India has a valuable asset of traditional building practices that have revolutionised into regular building practices and have been influenced by the geo-spatial, cultural diversity that can only be found in India. This not so little lineage of natural resources has been overly exploited by the generations and has led to new degradational qualities in nature.
The ancient architecture was pleasantly sustainable and gave value to mother nature in a way that houses were constructed without pollution from brick kilns or disposal of toxic water into the sea. They were made from natural resources of the earth by using handmade techniques that have helped those constructions prevail over many centuries.
Being natural products, those materials in the ancient period had natural balance and were stable in a wider range of environmental conditions whereas synthetic materials are stable within the specified conditions. This may be one of the reasons, why the ancient buildings are in good shape even today after so many harsh years of exposure.
LIME PRACTICES IN INDIA
In ancient times, lime has been the most indispensable material that can be used as a binding material that will remain as solid as iron when mixed in combining blocks of cement and other building materials. Building made using lime has surpassed centuries of harsh weathering conditions.
The knowledge of this material is written in our Puranas which have incorporated the use of lime in ancient Mughal paintings and the construction of the royal darbars.
It was used in varying quantities in masonry walls, domes, arches, bridges, water bodies, protective plaster layers and decorative works such as stucco, profile plaster, painting and
finishing work. building lime was traditionally prepared by firing calcium carbonate at 900°C, the raw ingredients of which include limestone, marls Kankar lime, seashells and chalk.
EARTH-BASED BUILDING PRACTICES
Today's construction methods are much more scientifically invigorating and modern in the sense that we skyscraper buildings that hang as tall as 18 feet in the sky and malls that deliver a world of experience, however, these methods have not come that easy when it comes to sustainability.
Traditional building methods were apt for the families and sufficiently distributed in the areas of civilisation along water beds. However, their building materials were more commonly theli or bags of course sand, lime and earthen building materials like clay combined with water and binding material to make houses and civilisation. Recently such earthen house construction has been scientifically proven to efficiently tackle the climate and be sustainable for the environment.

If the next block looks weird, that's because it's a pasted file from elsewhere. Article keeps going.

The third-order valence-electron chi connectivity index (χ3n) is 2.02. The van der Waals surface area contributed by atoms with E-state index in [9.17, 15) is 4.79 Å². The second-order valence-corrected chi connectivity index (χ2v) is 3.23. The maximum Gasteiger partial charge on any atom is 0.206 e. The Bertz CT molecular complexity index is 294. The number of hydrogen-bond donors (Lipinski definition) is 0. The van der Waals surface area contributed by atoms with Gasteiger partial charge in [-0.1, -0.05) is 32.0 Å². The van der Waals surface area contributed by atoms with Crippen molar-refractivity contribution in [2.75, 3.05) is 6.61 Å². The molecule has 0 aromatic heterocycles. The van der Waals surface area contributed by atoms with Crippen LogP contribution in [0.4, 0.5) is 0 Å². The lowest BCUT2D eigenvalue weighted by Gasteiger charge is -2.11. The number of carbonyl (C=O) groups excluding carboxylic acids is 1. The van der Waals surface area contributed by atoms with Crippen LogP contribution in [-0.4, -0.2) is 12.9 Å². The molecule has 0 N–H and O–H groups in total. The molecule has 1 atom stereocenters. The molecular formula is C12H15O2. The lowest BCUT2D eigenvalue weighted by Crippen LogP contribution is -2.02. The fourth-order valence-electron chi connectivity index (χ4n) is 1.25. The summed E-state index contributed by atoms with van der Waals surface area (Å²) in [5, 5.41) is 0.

Timber can be named the oldest building material in construction. Timber has been extensively used in roofing and building structures to make strongholds and give support to the walls.
Timber can be found in many varieties like Teak, Rosewood, Sal, Sandalwood, Sheesham, Oak, Pine, Jack, Irul, Mahua, Deodar, Mahogany, Mango, Neem, Palm as well as a host of locally available varieties.
Timber goes well with the humid and dry climates of India and is used thoroughly in parts of central and southern Indian establishments. However, since Timber is an organic product it has the tendency to decay and rot over time. The price of timber and procurement has increased over the years due to the over-extraction of forests for wood.
Jaali is an Indian term for stone lattice screens used as punctures in the wall surface in ornamental or geometrical patterns extensively in Indian architecture, especially in Gujarat and Rajasthan.
The physical function of a jaali is to reduce the amount of light admitted inside and to cut out its blinding glare. It also allows the passage of air but arrests powerful gusts, essentially making it a climate control device for various regions in India. Although the jaali was majorly used as an aesthetic element in the built form, it had a major effect with respect to interior daylighting.
Glazed tiles are like the embellishment of the fabric of architecture. Glazed tiles in India have their separate market and popularity. India is a world-renowned market for handmade tiles of different beautiful patterns, shapes and sizes that are often utilised in the contemporary interiors to make the interiors shine. The technique for glazed tiles probably travelled from Iran to India with the Kushanas. Between the 12th and the 15th centuries, the art of tile work was imported into India from Persia, during the Delhi Sultanate period